According to Warranty Direct’s unique Reliability Index (www.reliabilityindex.com), electrical issues, particularly batteries, are expected to be the root cause of more than 25% of all Yuletide breakdowns.

Assuming an average of three occupants per car on Christmas morning, breakdowns could strand nearly 100,000 people on the big day.

Despite being more reliable than average, Vauxhall Corsa owners are the most likely to be affected on Christmas morning – with 1.1 million registered in the UK and a failure rate of 36%, that’s almost 1,200 of the UK’s third most popular model that will break down.

The least reliable model among the top-10 most popular is the BMW 3-series; however, the executive saloon car can boast only 650,000 registered examples on UK roads compared to more than a million Corsas.

Top-10 most popular models by number of registered vehicles & amount predicted to breakdown

Xmas Breakdown

Another popular model – the Ford Focus – is predicted to leave up to 1,000 families stranded on the driveway, followed by the Volkswagen Golf with nearly 900.

Warranty Direct managing director, David Gerrans, said: “A huge number of families expect to travel to see relatives on Christmas day; sadly, breakdowns could result in thousands of cold turkeys.

“The winter is generally tougher on many electrical and mechanical components, which can increase the chances of a breakdown. The only option is to be vigilant when it comes to maintenance.”

Warranty Direct cover starts from as little as £15 a month. For more information on the reliability of your vehicle, visit www.reliabilityindex.com, or for a quote on cover www.warrantydirect.co.uk.

Dec 012014
 

The Honda HR-V is the SUV most likely to keep you on the road during the approaching winter period, according to a new study by Warranty Direct.

SUVs and 4x4s now claim 11% of the market – up from 4.5 per cent in 2000* – as motorists are attracted by better ground clearance and a more commanding driving position. However, they do not always live up to their reputation for ruggedness.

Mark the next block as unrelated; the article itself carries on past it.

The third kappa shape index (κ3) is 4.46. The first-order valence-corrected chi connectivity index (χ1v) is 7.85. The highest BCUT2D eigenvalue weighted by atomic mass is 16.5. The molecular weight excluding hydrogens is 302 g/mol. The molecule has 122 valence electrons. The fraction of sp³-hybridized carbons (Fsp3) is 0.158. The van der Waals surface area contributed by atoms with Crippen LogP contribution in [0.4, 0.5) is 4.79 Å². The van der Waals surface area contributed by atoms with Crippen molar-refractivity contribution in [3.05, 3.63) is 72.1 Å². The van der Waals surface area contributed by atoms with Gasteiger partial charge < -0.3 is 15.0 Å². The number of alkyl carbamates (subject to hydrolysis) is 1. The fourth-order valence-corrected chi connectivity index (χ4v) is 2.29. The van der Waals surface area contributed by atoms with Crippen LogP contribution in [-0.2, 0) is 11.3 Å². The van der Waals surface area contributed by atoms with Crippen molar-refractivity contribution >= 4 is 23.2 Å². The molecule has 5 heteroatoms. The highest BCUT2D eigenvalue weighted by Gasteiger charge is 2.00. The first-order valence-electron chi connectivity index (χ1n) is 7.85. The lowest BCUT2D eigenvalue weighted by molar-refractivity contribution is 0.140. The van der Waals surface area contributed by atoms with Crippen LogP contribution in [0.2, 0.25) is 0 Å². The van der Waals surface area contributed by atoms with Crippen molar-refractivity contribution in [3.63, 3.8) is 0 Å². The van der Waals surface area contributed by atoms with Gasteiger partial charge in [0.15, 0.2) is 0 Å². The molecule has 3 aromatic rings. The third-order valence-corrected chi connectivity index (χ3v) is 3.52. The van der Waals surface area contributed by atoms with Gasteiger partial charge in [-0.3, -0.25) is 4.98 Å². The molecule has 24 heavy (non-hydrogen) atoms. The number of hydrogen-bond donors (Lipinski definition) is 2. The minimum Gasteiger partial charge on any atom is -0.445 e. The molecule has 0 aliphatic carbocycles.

Warranty Direct analysed its 50,000 live policies, using the Company’s unique Reliability Index (www.reliabilityindex.com) to measure overall reliability by combining rate of failure, average mileage, age and repair cost.

Honda’s HR-V (99-06) performed significantly better than other SUVs, with only one in 10 recording a fault in the last 12 months. The Suzuki Jimny was second most reliable in the sector, with one in five suffering a breakdown each year.

While the average SUV repair bill is £420, Warranty Direct reports that costs can soar as high as £16,000.

Top 10 Rated 4×4/SUVs
(A lower Reliability Index rating means the vehicle is more reliable and less expensive to run)

TopRated4x4

The 10 best performing SUVs are dominated by Japanese and Korean manufacturers, although Swedish manufacturer Volvo is cheapest to fix, with the lowest ‘largest claim’ cost of the top 10.

At the other end of the scale, the Mercedes-Benz GL is the least reliable of the off-roaders, with eight in 10 breaking down each year. The Audi Q7 and Audi A6 Allroad are not far behind in a list populated mostly by European manufacturers.

Bottom 5 rated 4×4/SUVs
(A higher Reliability Index rating means the vehicle is less reliable and more expensive to run)

BottomRated4x4

Warranty Direct managing director, David Gerrans, said: “The SUV market segment has developed significantly in recent years. In comparison to some other vehicles, they are fairly expensive to run but our study shows that there are reliable SUVs available which are not too costly.

“An SUV vehicle is most definitely the transport of choice for motorists during winter; not only is the driving position more commanding, but they are more likely to withstand challenging conditions.”

Warranty Direct cover starts from as little as £15 a month. For more information on the reliability of your vehicle, visit www.reliabilityindex.com, or for a quote on cover www.warrantydirect.co.uk.